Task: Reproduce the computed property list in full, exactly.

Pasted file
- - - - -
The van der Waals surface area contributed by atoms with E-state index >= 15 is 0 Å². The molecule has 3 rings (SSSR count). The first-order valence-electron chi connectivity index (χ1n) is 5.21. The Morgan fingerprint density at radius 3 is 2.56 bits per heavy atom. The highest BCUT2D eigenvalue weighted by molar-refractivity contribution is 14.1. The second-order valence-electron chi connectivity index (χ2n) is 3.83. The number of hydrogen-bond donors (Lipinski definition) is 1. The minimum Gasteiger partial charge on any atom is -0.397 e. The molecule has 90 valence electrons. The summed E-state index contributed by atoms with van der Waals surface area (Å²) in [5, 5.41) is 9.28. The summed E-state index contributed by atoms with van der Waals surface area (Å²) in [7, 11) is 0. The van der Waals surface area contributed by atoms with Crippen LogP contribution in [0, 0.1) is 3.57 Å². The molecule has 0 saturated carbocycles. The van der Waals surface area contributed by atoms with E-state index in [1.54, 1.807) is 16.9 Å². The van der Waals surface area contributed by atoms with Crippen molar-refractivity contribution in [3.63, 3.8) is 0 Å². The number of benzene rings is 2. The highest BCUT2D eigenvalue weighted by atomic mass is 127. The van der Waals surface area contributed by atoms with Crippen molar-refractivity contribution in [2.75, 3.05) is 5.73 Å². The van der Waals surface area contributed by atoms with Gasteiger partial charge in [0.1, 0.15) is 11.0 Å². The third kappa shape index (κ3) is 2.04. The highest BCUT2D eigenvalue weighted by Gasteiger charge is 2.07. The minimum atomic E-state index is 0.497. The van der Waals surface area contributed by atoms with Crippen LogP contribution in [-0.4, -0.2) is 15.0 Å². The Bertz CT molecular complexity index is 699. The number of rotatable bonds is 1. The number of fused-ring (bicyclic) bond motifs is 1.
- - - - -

The van der Waals surface area contributed by atoms with E-state index >= 15 is 0 Å². The molecule has 3 rings (SSSR count). The first-order valence-electron chi connectivity index (χ1n) is 5.21. The Morgan fingerprint density at radius 3 is 2.56 bits per heavy atom. The highest BCUT2D eigenvalue weighted by molar-refractivity contribution is 14.1. The second-order valence-electron chi connectivity index (χ2n) is 3.83. The number of hydrogen-bond donors (Lipinski definition) is 1. The minimum Gasteiger partial charge on any atom is -0.397 e. The molecule has 90 valence electrons. The summed E-state index contributed by atoms with van der Waals surface area (Å²) in [5, 5.41) is 9.28. The summed E-state index contributed by atoms with van der Waals surface area (Å²) in [7, 11) is 0. The van der Waals surface area contributed by atoms with Crippen LogP contribution in [0, 0.1) is 3.57 Å². The molecule has 0 saturated carbocycles. The van der Waals surface area contributed by atoms with E-state index in [1.54, 1.807) is 16.9 Å². The van der Waals surface area contributed by atoms with Crippen molar-refractivity contribution in [3.63, 3.8) is 0 Å². The number of benzene rings is 2. The highest BCUT2D eigenvalue weighted by atomic mass is 127. The van der Waals surface area contributed by atoms with Crippen molar-refractivity contribution in [2.75, 3.05) is 5.73 Å². The van der Waals surface area contributed by atoms with Gasteiger partial charge in [0.1, 0.15) is 11.0 Å². The third kappa shape index (κ3) is 2.04. The highest BCUT2D eigenvalue weighted by Gasteiger charge is 2.07. The minimum atomic E-state index is 0.497. The van der Waals surface area contributed by atoms with Crippen LogP contribution in [-0.4, -0.2) is 15.0 Å². The Bertz CT molecular complexity index is 699. The number of rotatable bonds is 1. The number of fused-ring (bicyclic) bond motifs is 1.